One indicator out of the five adopted has been achieved for the sixth MDG of combating HIV/AIDS, malaria and other diseases, on one we are on track while for the remaining three there is still a lot to be done.
The seventh MDG is significant for us because most of its indicators we are on the right track. On this MDG to ensure environmental sustainability, seven indicators were adopted and on four of them we are on track whereas on the other three we are off track.
This analysis of the Pakistan Millennium Development Goals Report 2013 depicts the development the country has made in various realms of MDGs between 1990-91 and 2011-12. Nevertheless, the report also suggests that there is still a lot to be done because our performance on most of the MDG targets at the national level has not been up to the mark. If we analyse the indicators in the Pakistan Millennium Development Goals Report 2013 with Pakistan Social & Living Standards Measurement Survey 2012-13, Unicef’s report entitled “The State of the World’s Children 2015,” UNDP’s human Development Report 2014, Pakistan Demographic and Health Survey 2012-13 and with the data available with the Inter-Parliamentary Union, then the picture of progress on the indicators adopted to achieve the MDGs to Promote Gender Equality and Women’s Empowerment and to Improve Maternal Health that comes before us is as follows:
- Enrolment of girls at primary school level in comparison to boys has surged to 0.89 as compares 0.73 in 1990-91. Under the MDGs, it is to be raised to 1.00.
- At secondary school level, the index is to be raised to 0.94. At present, it stands at 0.89.
- The literacy of young women in comparison to young men is targeted to be raised to 1. At present, it is at 0.82 but during 1990-91, it was 0.51.
- The proportion of employed women has reached 10.45% as compared to 8.07% in 1990-91. Its target has been set at 14%.
- Similarly, the representation of women in the National Assembly is currently stands at 20.7%. Although not national goal has been set in this regard, yet at international level it is said to be at a minimum of 30%
- As regards the performance of MDG of improving maternal reproductive health, achieving targets in this realm seems next to impossible. Nevertheless a significant progress has been witnessed in its indicators as well.
- The ratio of maternal deaths during labour that was 533 deaths per 100000 cases, has almost halved to reach at 250 deaths. The target in this context is to bring this ratio to as low as 140 deaths. Our performance in this regard has been satisfactory.
- Moreover, the ratio of delivery with the help of trained medical staff has risen from 18% to 52% and it is to be taken to 90% under the MDGs.
The use of family planning measures has crossed the benchmark of 12% to reach 35%. However, it is to be improved to at least 55%.
9. The fertility rate among married women has decreased from 5.4 to reach 3.2. The target that has been set in this regard is 2.1.
10. Similarly, the ratio of at least one check-up during pregnancy from trained medics has risen to 73% from a low of 15%. It is to be raised to a level of cent per cent.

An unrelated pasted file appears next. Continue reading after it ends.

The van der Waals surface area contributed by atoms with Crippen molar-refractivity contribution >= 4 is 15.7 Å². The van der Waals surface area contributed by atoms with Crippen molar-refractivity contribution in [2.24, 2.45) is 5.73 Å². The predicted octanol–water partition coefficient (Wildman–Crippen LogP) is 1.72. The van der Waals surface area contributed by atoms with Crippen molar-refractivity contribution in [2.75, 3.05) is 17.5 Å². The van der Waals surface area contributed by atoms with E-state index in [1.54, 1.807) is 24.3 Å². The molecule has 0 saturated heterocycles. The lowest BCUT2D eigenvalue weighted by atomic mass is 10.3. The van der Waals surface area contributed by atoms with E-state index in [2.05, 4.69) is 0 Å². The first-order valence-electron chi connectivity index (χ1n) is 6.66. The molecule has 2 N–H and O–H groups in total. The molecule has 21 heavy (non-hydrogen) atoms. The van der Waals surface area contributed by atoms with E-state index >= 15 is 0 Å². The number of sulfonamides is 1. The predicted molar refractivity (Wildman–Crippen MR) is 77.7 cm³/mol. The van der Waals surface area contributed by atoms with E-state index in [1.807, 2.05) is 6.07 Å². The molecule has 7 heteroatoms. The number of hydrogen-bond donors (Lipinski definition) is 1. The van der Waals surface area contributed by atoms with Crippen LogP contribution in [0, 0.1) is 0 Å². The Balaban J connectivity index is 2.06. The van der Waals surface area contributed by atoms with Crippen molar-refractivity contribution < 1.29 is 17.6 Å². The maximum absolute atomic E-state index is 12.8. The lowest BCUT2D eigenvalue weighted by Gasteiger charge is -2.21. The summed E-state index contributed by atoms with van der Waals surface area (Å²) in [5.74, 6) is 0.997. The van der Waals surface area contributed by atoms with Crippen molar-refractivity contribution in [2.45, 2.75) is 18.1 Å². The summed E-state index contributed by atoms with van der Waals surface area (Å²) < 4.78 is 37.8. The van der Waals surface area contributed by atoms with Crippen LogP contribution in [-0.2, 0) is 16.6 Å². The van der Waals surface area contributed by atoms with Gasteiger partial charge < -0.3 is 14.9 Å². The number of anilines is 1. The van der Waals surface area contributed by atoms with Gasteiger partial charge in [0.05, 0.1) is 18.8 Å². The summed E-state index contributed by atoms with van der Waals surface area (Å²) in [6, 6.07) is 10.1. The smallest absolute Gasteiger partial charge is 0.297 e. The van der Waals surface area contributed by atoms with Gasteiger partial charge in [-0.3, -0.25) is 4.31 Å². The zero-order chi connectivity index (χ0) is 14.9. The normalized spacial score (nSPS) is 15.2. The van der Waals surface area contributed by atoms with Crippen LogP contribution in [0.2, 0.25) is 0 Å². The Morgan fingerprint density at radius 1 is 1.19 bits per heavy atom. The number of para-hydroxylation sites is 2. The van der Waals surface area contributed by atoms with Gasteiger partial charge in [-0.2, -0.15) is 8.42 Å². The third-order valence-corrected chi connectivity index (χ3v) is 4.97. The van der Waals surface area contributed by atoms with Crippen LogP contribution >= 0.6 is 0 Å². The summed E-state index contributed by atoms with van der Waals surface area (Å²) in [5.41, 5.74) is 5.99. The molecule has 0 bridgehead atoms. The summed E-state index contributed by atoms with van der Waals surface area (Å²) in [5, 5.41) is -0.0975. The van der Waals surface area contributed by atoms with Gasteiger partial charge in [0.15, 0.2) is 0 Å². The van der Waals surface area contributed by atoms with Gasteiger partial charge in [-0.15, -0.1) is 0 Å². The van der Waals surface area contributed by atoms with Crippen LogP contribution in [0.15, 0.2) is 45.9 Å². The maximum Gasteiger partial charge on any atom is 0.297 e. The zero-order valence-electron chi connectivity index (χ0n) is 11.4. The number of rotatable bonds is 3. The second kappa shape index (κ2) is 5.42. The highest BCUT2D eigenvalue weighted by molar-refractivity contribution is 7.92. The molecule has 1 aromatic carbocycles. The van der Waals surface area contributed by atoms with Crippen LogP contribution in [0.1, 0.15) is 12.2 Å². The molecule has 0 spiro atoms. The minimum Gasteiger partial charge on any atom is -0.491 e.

The journey of improvement in gender equality is still on in the country. Although it has not been as paced as international standards would require, yet there has been a significant improvement in recent times as compared to the preceding years. Encouragingly enough, women representation is being witnessed in hitherto uncharted territories too. One such instance is their representation in decision-making processes; as women’s representation in both houses of Pakistan’s parliament is ensuring that women have their say in national decisions. Pakistan Demographic and Health Survey 2012-13 vividly presents facts regarding women’s participation in decision making. The survey reveals that among the married women in the age bracket of 15-49 years, 11.1% women are absolutely independent when it comes to make decisions regarding their health whereas 39.2% make decisions in consultation with their partner. Moreover, on the matter of visiting the relatives, it has been reported that 8.7% women are free to go by their own choice however 41.2% women do consult with the spouse. It makes clear that only a limited percentage of women is totally independent when it comes to makes decisions whereas a substantial majority does prefer consultation which means that they are increasingly becoming a part of the decision-making mechanism. Moreover, working women are more independent in spending their income than they have been in the past. According to the PHDC survey 2012-13, among the married working women of age 15-49 years, 51.7% are at complete liberty to spend their earnings whereas 35 choose to do so by consulting their spouse. Women’s right to inherit property is one of their most important rights but unfortunately it is often neglected. Though the figures are not satisfactory, yet it is no less than a first raindrop that 2% women own houses and the similar percentage has lands on their names.
Despite significant improvements in the realm of promoting gender equality in the country, there still exists a huge gulf between the award of rights to men and women. Due to this very reason, the World Economic Forum in its Global Gender Report 2014 has places Pakistan at the penultimate place i.e. 141 among 142 countries, where there is a huge gulf of gender discrimination in the fields of health, education, economy and political. And making it diminish gradually in the Post 2015 Development Agenda of the United Nations will be a formidable challenge for Pakistan.
The writer is a researcher and can be reached